Amy Granat (b. 1976)

Landscape Film (2009)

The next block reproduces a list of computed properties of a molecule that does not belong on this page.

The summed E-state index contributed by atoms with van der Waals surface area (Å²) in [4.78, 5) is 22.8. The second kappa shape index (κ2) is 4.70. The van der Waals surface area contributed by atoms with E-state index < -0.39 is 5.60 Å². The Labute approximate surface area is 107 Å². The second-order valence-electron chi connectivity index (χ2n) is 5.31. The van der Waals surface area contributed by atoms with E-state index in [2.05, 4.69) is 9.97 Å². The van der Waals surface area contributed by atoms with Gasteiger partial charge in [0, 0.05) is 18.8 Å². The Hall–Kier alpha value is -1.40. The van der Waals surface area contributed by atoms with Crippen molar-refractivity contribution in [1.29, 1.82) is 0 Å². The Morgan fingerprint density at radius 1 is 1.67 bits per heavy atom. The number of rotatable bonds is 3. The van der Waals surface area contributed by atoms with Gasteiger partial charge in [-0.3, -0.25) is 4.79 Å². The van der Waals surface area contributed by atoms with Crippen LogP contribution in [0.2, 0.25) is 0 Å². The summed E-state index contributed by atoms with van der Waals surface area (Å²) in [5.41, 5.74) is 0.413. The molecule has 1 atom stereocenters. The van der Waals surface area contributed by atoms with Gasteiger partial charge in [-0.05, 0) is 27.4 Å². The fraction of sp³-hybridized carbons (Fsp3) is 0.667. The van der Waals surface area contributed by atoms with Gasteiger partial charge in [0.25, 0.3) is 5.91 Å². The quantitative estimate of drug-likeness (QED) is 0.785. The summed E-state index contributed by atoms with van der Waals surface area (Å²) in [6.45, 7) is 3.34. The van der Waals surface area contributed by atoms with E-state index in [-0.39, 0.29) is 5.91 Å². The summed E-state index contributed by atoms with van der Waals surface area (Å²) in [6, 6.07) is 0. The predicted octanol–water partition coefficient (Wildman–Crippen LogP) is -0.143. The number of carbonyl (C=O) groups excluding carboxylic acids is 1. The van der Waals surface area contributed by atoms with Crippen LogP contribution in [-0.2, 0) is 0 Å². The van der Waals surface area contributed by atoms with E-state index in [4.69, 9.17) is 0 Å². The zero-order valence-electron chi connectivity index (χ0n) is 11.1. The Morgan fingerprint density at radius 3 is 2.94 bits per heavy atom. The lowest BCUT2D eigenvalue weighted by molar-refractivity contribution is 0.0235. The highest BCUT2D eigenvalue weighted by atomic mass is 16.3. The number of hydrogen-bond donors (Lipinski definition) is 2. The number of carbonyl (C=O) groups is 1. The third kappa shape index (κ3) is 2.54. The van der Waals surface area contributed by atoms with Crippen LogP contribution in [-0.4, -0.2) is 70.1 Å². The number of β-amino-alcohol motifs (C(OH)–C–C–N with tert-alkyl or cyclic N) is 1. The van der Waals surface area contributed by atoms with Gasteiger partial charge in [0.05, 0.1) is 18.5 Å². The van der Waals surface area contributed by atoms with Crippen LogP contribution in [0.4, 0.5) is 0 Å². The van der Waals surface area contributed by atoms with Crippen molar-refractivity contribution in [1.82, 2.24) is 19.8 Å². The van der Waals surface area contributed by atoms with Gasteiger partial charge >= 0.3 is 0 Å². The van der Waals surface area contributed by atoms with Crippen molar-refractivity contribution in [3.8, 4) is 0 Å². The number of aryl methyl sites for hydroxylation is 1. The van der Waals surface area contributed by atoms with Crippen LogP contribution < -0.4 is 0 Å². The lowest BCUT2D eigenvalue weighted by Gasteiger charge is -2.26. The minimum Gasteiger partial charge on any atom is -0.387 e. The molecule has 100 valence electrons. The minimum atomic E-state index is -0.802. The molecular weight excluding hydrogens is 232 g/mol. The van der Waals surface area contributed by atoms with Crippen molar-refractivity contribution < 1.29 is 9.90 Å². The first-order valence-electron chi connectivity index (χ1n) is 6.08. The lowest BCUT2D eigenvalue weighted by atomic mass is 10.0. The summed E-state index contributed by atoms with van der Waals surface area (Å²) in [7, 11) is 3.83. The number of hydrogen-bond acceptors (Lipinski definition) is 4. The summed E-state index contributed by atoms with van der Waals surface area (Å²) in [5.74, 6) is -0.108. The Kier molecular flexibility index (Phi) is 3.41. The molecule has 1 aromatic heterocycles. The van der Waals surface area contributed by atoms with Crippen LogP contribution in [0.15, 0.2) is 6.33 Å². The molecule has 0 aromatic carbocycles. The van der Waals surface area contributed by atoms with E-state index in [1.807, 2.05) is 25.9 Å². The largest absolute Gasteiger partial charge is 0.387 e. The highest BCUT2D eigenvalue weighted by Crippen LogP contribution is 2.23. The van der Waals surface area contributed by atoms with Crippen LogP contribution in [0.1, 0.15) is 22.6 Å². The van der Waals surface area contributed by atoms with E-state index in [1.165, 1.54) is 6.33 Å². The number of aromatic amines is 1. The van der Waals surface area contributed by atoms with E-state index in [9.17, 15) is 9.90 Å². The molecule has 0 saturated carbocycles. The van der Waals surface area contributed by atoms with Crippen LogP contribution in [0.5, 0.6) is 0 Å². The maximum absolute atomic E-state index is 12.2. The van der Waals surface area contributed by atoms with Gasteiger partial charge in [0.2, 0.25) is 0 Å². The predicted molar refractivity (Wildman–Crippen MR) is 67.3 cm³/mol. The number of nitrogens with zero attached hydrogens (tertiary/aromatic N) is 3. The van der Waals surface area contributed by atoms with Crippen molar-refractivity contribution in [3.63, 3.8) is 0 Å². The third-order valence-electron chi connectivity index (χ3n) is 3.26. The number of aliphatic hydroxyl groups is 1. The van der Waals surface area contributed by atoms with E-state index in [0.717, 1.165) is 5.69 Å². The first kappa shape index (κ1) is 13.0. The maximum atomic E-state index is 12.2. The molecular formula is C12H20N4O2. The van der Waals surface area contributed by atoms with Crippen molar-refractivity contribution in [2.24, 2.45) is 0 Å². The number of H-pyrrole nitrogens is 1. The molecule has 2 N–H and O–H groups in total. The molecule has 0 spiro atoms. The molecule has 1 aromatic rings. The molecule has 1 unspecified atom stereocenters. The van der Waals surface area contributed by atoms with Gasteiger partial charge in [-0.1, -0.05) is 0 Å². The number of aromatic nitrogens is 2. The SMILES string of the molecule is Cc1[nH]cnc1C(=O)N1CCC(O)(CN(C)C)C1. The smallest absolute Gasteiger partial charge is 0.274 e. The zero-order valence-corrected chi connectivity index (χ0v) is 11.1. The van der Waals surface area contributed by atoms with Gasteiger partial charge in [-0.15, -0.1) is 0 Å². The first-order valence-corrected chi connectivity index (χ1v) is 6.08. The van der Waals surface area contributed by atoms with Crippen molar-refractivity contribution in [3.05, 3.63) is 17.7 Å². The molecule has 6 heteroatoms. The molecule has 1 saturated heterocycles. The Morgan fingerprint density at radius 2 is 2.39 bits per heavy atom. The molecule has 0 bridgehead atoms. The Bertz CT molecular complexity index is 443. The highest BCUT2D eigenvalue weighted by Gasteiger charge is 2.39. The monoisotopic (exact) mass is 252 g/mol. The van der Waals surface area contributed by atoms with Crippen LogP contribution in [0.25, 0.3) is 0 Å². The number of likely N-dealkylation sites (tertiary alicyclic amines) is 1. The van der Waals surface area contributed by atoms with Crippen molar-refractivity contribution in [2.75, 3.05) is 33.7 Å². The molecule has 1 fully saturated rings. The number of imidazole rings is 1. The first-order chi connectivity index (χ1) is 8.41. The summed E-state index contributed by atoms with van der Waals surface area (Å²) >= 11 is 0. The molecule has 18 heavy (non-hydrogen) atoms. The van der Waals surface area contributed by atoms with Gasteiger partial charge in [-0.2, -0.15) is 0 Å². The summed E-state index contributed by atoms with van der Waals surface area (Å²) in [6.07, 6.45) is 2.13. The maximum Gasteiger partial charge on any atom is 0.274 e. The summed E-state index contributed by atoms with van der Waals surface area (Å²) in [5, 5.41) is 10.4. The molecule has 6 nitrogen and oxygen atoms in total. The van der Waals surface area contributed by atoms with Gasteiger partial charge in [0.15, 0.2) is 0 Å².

Amy Granat is best known for her experimental film installations featuring celluloid that has been manipulated by scratching, cutting, or chemical alteration. Her practice though, is wide-ranging, and also includes video, sound, and photography. Granat’s photograms, in which objects are laid on top of film and then exposed to light, are related to her films in terms of her physical approach to image-making. Both of these aspects of her work reveal a fascination with transparency and opacity, and positive and negative space. If Granat’s experimentations with the photogram—a method that emphasizes the intrinsic quality of film, allowing her to “draw” with light—conjures the work of Man Ray in the 1930s, her direct manipulation of film stock is an homage to avant-garde filmmakers such as Stan Brakhage. Non-narrative, Brakhage’s films are abstract compositions with affinities to postwar Abstract Expressionist painting. Granat’s work also recalls that of avant-garde filmmakers such as Hans Richter or Viking Eggeling, both of whom made some of the first light and film experiments in the early part of the twentieth century.